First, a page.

A new study published in the journal Science this Thursday suggests that the comet or asteroid that crashed onto the Earth’s surface 66 million years back hit the planet so aggressively that the event resulted in a massive volcanic eruption in the part of the world where we now have India. This double catastrophe, according to the study, is responsible for wiping out 70% of the species living on our planet at that time including the dinosaurs.

These revelations made by the study present a new theory about the causes of the mass extinction taking place on the Earth at the end of the Cretaceous period.

Since a long time, we have heard scientists confidently saying that a massive object slammed into the Earth creating a gigantic crater at the tip of the Yucatan peninsula in Mexico. They have also been saying that India was experiencing massive volcanism during the same period. The volcanism was resulting in spreading of lava all through the region referred to as the Deccan Trap.

Initially, the concurrence of those two devastating events served hints of casualty. However, later, when scientists came to know about the dating of a formation of Deccan Traps, it was found that the basaltic lava flood started years before the occurrence of the cataclysmic impact.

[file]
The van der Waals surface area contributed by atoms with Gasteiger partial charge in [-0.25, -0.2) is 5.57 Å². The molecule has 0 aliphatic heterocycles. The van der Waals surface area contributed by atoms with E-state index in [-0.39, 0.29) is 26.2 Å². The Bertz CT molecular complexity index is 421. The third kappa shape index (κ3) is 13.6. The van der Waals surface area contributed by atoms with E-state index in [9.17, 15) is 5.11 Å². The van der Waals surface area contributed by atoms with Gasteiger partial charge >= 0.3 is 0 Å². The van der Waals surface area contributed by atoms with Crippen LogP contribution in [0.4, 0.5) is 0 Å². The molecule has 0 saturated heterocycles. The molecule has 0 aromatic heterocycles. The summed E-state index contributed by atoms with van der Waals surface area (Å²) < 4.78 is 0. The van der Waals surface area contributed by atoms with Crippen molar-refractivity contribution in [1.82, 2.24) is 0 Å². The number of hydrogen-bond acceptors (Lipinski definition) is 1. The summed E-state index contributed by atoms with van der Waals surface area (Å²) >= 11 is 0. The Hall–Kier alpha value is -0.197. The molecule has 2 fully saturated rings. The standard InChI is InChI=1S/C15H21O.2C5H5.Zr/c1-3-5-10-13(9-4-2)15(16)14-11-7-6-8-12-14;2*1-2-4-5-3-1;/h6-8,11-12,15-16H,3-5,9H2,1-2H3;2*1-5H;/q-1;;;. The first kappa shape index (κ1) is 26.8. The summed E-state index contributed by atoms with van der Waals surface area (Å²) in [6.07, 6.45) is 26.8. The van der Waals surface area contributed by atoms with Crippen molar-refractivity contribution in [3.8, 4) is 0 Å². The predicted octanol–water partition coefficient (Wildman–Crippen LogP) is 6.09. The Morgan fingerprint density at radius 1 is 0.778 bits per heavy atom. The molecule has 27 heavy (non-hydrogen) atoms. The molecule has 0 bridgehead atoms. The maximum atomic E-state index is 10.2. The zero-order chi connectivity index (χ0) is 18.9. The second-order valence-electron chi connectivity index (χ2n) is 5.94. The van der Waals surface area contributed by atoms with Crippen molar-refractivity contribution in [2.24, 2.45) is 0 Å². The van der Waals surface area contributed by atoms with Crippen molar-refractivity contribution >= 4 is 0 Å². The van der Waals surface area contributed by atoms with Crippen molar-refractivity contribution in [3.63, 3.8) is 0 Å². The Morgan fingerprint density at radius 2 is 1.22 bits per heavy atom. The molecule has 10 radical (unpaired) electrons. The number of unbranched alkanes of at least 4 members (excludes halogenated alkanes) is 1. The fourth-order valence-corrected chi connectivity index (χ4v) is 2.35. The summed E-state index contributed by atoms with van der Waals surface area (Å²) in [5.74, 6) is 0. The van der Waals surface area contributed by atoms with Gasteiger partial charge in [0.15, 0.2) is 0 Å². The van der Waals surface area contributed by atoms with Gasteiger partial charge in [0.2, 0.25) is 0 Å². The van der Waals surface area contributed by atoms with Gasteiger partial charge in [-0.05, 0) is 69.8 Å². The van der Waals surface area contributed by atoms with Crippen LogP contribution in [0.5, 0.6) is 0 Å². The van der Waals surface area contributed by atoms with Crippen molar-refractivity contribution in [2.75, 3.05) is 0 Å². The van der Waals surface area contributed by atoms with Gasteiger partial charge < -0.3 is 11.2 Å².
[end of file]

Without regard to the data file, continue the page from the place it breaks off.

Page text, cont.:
With these fresh revelations, the casualty is again in play. According to facts put forward by the new paper, the initial eruption was not caused by the comet or asteroid, but there’s a possibility that the comet or asteroid intensified the eruption.

The event was named after Chicxulub, a town in Yucatan, and was called the Chicxulub impact. The Chicxulub impact resulted in earthquakes of excessively high magnitude, 11 to be more precise, in the region surrounding the crater. That’s not all; the scientists conducting this new study informed that other parts of the world also experienced a massive earthquake of magnitude 9 due to the Chicxulub impact.

The crust of the planet became more permeable due to the huge seismic energy. Molten rock from the deep layers of the Earth’s interior started flowing through the fractures. Expansion of the magma resulted in the formation of gaseous bubbles.

Scientists involved in a different study previously noted that the Chicxulub impact increased volcanic activities in our planet and the extinction began within less than around a hundred thousand years of that. Findings of this new study have reduced that window to below 50,000 years.

SOURCEScience Mag